“As if he would have done it himself if we hadn’t arrived.”
“Why two shots to the head?”
“I—don’t know. Got carried away, I think,” he fixed the solicitor’s gaze. “Is there something wrong with that?”
“No, it just seems a little extreme….”
“Extreme? Extreme? You sent me to kill a police officer tonight. So I did it and I feel bad about it. I threw up I felt so bloody bad…”
“That’s enough, Greenwood.”
As quickly as it had burst in his chest, the hot anger withered like autumn leaves. He felt cold and ashamed again. “I’m sorry, Mr. Strode.”
The solicitor smiled politely. “That’s quite alright, young man. You’ve been through a lot. We know that. Believe me, I understand the… tension you’re feeling right now.” His face clouded for an instant. “But you have proved yourself and you have performed an invaluable job for the AU. Absolutely invaluable. Well done.”
“Thank you, sir.”
“Do you think you could manage some rum?”
Greenwood looked from Strode to Adamson, on to Fisher, then finally to Tommy, who was staring at him as closely as the others.
They believe me. I’ve done it.
“Thank you, Mr. Strode, but I’m not sure.”
“He was sick, Mr. Strode,” Tommy put in.
Adamson turned and stirred some stew that was sitting on the stove, ladling it into bowls and passing them round the table. “That’ll be the shock. Here, try some of this.”
The stew was warm and filling, and as he ate, Greenwood felt the clenched fist in his guts ease a little, but then he remembered Tommy’s words as they returned to the OB.
“You’ll need to watch your P’s and Q’s from now on, Chris. You can’t be caught off-guard. Don’t drink too much. Don’t get too cosy with any of them. And don’t unburden yourself to anyone but me. Got that?”
His spoon scraped the bottom of the bowl. Adamson pointed. “More?”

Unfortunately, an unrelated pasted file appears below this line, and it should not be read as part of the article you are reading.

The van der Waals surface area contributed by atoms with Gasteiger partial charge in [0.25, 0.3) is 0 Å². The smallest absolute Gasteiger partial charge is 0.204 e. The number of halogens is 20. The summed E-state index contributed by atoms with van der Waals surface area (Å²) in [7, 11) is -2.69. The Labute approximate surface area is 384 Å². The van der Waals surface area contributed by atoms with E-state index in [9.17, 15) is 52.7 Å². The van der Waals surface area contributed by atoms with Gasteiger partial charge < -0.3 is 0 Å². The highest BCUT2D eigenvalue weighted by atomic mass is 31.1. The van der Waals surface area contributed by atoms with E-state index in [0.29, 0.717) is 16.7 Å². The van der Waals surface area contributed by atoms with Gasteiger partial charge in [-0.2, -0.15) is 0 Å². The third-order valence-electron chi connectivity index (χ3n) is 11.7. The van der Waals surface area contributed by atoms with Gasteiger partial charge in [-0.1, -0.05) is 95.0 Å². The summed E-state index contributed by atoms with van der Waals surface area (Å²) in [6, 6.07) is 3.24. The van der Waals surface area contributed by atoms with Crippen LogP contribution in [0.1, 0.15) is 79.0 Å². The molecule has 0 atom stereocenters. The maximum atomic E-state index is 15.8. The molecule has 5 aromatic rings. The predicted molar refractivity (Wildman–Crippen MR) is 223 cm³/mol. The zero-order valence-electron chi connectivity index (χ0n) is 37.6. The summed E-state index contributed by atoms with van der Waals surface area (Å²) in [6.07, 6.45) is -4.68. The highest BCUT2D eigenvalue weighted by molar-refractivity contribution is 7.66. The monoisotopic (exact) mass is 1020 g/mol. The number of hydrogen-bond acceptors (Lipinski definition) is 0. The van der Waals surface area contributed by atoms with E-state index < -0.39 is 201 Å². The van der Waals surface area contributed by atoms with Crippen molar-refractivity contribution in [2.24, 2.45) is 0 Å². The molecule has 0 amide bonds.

The farmer filled Greenwood’s bowl again, setting it down and taking his place beside the scribbling solicitor and watchful farm hand. Fisher cleared his throat and spoke.
“We had a firework display and a half at the railway line.”
Greenwood forced a smile and ate more stew. Does he want to impress me?
“We laid out a load of charges along the line. Take ‘em a while to fix all that.”
Tommy pushed his empty bowl away with no second helping and brought out a tobacco pouch. Strode finished writing his entry, closed his ledger and looked at Greenwood again but said nothing. Suddenly Adamson spoke.
“I killed a bloke at the Somme.”
Are they all going to confess their killings now?
“Did you? Who was he?”
Adamson’s eyes grew glassy. Then he blinked and refocused on Greenwood. “Don’t know. Didn’t ask his name.”
There was a murmur of laughter around the table, not unkind, but Christopher felt as if he had said something gauche. Fisher cut a piece of farmhouse cob and passed it across the table to him. Adamson said, “Enjoy it, there’s not much.”
Greenwood took the bread and dipped it into his bowl. To fill the silence, he asked, “How did you feel?”
“Feel? How did I feel?” Adamson looked at him blankly. The bottom fell out of Greenwood’s stomach. Should I know how he felt? Then Adamson’s eyes acquired that glassy stare once more and he seemed to stare far off over the young man’s shoulder:
“To be honest, I don’t think I felt very much.”
There was a pause. Strode cleared his throat.
“Have you finished, Greenwood? Good. We’d like you and Fisher to relieve Cosmin.”
END OF FREE EXTRACT